Exploiting individual differences to inform computational models of dopamine in reinforcement learning.
Sorbonne Université, CNRS, Institute of Intelligent Systems and Robotics, F-75005 Paris, France.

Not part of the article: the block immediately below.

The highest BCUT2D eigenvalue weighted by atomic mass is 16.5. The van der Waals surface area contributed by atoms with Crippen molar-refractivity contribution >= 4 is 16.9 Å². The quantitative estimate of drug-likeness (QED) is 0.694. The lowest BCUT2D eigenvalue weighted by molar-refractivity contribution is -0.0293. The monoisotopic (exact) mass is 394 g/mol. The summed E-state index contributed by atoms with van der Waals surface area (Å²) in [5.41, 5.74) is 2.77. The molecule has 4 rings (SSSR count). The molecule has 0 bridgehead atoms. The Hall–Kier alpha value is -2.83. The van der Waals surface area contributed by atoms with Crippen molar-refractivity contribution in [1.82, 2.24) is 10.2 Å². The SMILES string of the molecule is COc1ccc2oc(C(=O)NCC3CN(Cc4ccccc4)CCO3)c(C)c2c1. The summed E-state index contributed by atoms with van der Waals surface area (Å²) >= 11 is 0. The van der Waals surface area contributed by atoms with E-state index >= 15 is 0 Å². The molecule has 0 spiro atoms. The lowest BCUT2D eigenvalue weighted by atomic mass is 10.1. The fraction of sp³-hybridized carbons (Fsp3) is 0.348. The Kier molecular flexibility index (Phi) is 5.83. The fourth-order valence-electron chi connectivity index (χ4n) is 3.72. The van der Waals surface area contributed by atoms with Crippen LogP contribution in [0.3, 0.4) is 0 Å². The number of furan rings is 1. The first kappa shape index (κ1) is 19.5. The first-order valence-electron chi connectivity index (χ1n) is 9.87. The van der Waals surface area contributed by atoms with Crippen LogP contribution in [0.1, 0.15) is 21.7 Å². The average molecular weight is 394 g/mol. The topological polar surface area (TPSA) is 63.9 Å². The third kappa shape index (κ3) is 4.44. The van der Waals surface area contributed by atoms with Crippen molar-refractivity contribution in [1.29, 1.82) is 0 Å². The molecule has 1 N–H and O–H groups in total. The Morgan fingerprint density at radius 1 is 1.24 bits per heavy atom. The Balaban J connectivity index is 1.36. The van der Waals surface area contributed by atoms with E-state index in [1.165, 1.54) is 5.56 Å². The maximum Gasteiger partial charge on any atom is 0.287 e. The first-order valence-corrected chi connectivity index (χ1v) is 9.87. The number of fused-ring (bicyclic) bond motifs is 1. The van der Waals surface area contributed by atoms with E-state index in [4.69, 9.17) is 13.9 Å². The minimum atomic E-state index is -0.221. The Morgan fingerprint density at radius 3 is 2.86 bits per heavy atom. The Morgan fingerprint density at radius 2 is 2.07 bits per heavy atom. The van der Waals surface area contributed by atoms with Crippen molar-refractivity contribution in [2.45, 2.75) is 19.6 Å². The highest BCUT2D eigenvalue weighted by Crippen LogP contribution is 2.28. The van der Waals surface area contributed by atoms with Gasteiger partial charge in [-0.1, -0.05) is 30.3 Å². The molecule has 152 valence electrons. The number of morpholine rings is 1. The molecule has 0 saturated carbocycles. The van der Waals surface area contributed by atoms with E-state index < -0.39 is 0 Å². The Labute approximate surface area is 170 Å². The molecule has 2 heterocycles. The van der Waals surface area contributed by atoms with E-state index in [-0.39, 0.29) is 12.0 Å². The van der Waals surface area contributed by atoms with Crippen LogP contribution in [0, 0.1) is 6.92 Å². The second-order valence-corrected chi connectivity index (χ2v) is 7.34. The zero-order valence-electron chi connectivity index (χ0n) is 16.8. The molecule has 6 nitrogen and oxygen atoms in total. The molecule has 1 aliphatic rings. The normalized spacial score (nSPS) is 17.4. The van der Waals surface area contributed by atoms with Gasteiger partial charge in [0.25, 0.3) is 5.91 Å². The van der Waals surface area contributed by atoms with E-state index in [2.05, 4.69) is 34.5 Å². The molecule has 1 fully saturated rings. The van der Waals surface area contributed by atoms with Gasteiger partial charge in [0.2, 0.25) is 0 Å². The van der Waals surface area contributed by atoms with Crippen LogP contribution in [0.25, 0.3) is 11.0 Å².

The model-free reinforcement learning (MFRL) framework, where agents learn local, cached, implicit action values without trying to estimate a model of their environment, has been successfully applied to Neuroscience in the last two decades. It can account for most dopamine reward prediction error signals (RPEs) in Pavlovian and instrumental tasks. However, it is still not clear why in the Pavlovian autoshaping paradigm RPEs can been recorded in some individuals but not in others. Moreover, the role of dopamine in other functions not related to learning, such as exploration, is still not understood. Here we present a computational model of dopamine-based learning and exploration regulation, and show how it can account for inter-individual differences, termed sign-tracking and goal-tracking, in a Pavlovian lever-autoshaping procedure. The model combines MFRL with a model-based (MBRL) component which estimates an internal model of different actions’ consequences in the environment. This model can explain inter-individual differences by a different relative contribution weight of MFRL and MBRL in choice behavior: The behavior of sign-trackers is mostly led by MFRL, displaying dopamine RPEs and pushing them towards reward predicting stimuli; In contrast the behavior of goal-trackers is mostly led by MBRL, where dopamine RPEs are absent, and pushing them towards the outcome of their behavioral responses. Moreover, the model suggests that injection of flupenthixol in goal-trackers impairs the exploration-exploitation trade-off and thus blocks the expression of a covert dopamine-independent MBRL learning process. This model led to a series of novel predictions produced through simulations in variants of the classic autoshaping procedure. Most notably, the model predicts that sign-trackers would be less sensitive to outcome devaluation than goal-trackers, which has recently been confirmed experimentally. The model also predicts that changing the duration of the inter-trial interval should change the relative proportion of sign- and goal-trackers in the population as well as the dopamine RPE profile in these individuals. Recent experimental results collected by the group of Matthew R. Roesch at the University of Maryland, USA, partially confirming these predictions will be presented. Other recent results collected by the group of Etienne Coutureau and Alain Marchand at the CNRS in Bordeaux, also confirm some of the model predictions, namely that dopamine blockage impairs exploration regulation mechanisms in rats. Together these results suggest a variety of mechanisms on which dopamine can impact, which can be progressively better understood through the tight collaboration between experimentation and computational modeling. Moreover, sign- and goal-tracking behavior having been related to different vulnerability degrees to drug seeking, this computational model may have impacts on the understanding of some individuals’ transition to addiction.